Aim: To describe the awareness and perceived effectiveness of smoking cessation treatments and services among a population of mainly Maori and Pacific parents in South Auckland, New Zealand.
Method: Parents of pre-adolescent children from 4 schools were surveyed from 2007-2009 using a self-complete questionnaire. Awareness and perceived effectiveness of cessation treatments and services were analysed by smoking status, ethnicity, gender and age. Relative risks were calculated using log-binomial regression to establish differences between smokers and non-smokers.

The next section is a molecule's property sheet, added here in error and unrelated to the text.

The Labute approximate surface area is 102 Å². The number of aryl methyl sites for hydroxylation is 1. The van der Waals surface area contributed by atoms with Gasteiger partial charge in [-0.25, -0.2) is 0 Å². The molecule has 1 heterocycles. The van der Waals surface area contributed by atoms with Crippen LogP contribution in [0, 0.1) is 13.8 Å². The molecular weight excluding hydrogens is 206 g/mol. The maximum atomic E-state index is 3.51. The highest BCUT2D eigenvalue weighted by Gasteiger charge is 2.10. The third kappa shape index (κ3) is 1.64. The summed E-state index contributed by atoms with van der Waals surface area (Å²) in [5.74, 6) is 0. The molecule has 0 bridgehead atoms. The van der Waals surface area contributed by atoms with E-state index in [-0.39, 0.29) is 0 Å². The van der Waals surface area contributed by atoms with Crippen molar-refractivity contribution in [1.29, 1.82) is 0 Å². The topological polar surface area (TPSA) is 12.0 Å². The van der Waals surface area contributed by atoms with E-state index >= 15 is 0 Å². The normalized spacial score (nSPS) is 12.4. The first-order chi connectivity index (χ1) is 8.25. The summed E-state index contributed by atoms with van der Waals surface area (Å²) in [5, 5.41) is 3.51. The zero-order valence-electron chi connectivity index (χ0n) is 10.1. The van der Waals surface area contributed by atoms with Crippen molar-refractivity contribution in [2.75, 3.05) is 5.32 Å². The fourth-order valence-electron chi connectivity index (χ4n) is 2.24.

Results: Awareness of Quitline, nicotine gum, and nicotine patch was higher among smokers (94%, 91%, 90%) than non-smokers (87%, 73%, 64%). Low percentages of smokers reported cessation interventions as effective (only 41% for Quitline--the intervention perceived effective by most). Awareness of varenicline, bupropion and nortriptyline was the lowest among both smokers and non-smokers (<31%).
Conclusion: Poor awareness and low perceived efficacy of smoking cessation treatments and services among priority groups are barriers to accelerating the reduction of smoking prevalence in New Zealand.